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These flowers, whose varied and shining beauty we so much admire, are the tears of Aurora. It is the breath of Zephyrus which gently agitates the leaves. The soft murmurs of the waters are the fighs of the Naïades.
A god impels the wind; a god pours out the rivers ; grapes are the gift of Bacchus ; Ceres prelides over the harvest ; orchards are the care of Po
Does a shepherd sound his reed on the summit of a mountain. It is Pan who, with his pastoral pipe, returns the pleasing lay. When the sportsman's horn rouses the attentive ear, it is Diana, armed with her bow and quiver, and more nimble than the flag that the pursues, who takes the diversion of the chace. The sun is a god, who, riding on a car of fire, diffuses his light through the world. The stars are so many divinities, who measure with their golden beams the regular progress of fire. The moon presides over the filence of the night, and consoles the world for the absence of her brother. Neptune reigns in the fea, surrounded by the Nereides, who dance to the joyous fhells of the Tritons.
In the highest heaven is feated Jupiter, the master and father of men and gods. Under his feet roll the thunders, forged by the Cyclops in the caverns of Ætna. His smile rejoices nature, and his nod fhakes
the foundation of Olympus. Surrounding the throne of their sovereign, the other deities quaff nectar from a cup presented to them by the young and beautiful Hebe. In the middle of the great circle shines, with distinguished lustre, the goddess of beauty, adorned with a splendid girdle, in which the graces appear elegant and chearful ; and in her hand is a smiling boy, the picture of health and contentment.
Sweet illusions of the fancy! Pleasing errors of the mind! What objects of pity are those cold and infenfible hearts, who have never felt your charms ! And how destitute of taste must those persons be, who would destroy a world that has so long been the treasury of the arts; a world imaginary indeed, but delightful, and whose ideal pleasures are so well fitted to compensate for the real troubles and miseries of the world in which we live.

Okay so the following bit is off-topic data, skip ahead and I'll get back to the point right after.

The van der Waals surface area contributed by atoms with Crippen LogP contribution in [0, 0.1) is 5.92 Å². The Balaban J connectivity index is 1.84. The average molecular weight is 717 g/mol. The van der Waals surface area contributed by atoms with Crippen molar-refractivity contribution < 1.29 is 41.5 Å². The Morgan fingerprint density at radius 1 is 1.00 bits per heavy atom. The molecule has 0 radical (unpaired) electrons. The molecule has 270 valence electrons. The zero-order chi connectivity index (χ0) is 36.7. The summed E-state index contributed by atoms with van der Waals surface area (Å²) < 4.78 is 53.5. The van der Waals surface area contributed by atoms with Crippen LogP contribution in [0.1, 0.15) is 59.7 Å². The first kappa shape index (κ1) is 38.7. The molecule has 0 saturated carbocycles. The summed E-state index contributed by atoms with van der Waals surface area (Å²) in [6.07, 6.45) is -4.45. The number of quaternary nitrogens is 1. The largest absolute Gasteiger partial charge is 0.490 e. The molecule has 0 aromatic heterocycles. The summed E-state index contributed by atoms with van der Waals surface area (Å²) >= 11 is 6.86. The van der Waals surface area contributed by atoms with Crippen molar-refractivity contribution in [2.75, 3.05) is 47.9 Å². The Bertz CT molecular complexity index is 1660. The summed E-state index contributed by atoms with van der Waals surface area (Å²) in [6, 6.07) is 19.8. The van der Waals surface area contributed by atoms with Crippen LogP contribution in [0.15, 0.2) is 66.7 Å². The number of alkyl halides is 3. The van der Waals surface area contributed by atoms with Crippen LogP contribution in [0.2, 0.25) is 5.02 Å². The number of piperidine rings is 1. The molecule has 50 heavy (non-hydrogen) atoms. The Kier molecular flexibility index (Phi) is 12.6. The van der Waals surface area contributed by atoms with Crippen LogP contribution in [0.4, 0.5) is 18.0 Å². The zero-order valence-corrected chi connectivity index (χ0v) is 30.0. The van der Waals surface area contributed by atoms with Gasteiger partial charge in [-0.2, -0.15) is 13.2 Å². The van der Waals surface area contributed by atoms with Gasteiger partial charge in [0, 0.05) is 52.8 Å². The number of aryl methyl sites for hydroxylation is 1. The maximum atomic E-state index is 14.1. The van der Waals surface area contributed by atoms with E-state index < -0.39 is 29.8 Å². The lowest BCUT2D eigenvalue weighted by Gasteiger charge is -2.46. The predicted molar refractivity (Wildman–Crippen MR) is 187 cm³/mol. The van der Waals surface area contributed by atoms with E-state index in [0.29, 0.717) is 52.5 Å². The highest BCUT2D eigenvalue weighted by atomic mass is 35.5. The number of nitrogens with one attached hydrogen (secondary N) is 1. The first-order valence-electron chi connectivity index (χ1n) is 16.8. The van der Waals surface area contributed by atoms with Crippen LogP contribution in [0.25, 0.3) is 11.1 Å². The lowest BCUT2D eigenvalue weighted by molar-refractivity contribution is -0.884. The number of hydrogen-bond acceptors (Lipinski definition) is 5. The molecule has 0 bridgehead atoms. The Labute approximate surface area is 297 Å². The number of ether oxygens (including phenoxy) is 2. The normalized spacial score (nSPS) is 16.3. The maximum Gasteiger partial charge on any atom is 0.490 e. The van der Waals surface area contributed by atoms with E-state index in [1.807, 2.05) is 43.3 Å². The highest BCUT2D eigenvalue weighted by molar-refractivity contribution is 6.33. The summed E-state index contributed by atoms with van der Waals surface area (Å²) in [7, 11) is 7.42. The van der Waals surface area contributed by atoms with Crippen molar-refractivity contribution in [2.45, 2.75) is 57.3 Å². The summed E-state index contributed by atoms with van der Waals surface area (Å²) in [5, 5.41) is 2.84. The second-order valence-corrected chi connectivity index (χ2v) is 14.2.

C H A P. LI.
time, and shews the different measures or computations of it, that have obtained in different
nations. It enables us truly to date the beginning and end of the reigns of princes, the sbirths and deaths of eminent persons, the revolutions of empires and kingdoms, battles, fieges, or any other remarkable events. Without chronology, that is, without distinguishing the times of events as clearly as the nature of the case will well admit, all history would be little better than a heap of confusion, destitute of light, order, or beauty:
In the study of history, an exact chronology is like Ariadne's clue, which guides us through the different windings of the labyrinth; and the mind being thus conducted, the ideas we obtain from reading are more distinct, and more eafily fixed in the memory.
In the chronology of ancient kingdoms, it must be confessed there is the utmost uncertainty, 'arising chiefly from the vanity of each in claiming the greatest antiquity. Thus the priests of Egypt, as Herodotus informs us, reckon from the reign of Menes to that of Sethon 341 generations, three of which they supposed equal to a hundred years ; so that, according to this computation, the whole time, from one reign to the other, was 11,340 years. The Chaldeans piqued themselves on their antiquity, pretending to have observed the stars 473 thousand years. Other eastern nations made the
like extravagant pretensions; all which were favoured by their having no exact accounts of time.
The chronology of the ancient Greeks is equally uncertain. Their writings are full of fables, being all in verse, from which fiction is inseparable, till the conquest of Asia by Cyrus the Persian. They did not begin to set down the generations, reigns and successions, in numbers of years, till some time after the death of Alexander the Great. This makes their chronology very uncertain ; and indeed such it was reputed by the Greeks themselves, as appears from several pallages in Plutarch.
In the chronology of the Latins we find still greater uncertainty. In a word, not one of the European nations had any chronology at all, till the time of the Persian empire, which began 536 years before the birth of Christ; and whatever chronology they now have of more ancient times, has been framed since by reasoning and conjecture. Therefore, on a strict and impartial examination, the Jewish records, exclusive of their divine authority, will appear to be the most certain and authentic, and consequently the surest foundation of chronology
c H A P.
CHA P. LII.
OF TIME AND ITS PARTS,
IME is distinguished into absolute and rela
tive. Absolute time is considered as in itself, and without any relation to bodies or their motions. This flows equally, never proceeding either fafter or flower. Relative time is that which is measured or estimated by certain motions, as those of the sun, moon, clocks and watches. This is otherwise called apparent or vulgar time.
The usual divisions of time are years, months, weeks, days, hours, minutes, and seconds; besides periods, centuries, and cycles.
CH A P. LIII.
which all the seasons return in fucceflion, and begin anew. It is that space of time wherein the sun finishes his course through the ecliptic, returning to the same point of it, from which he had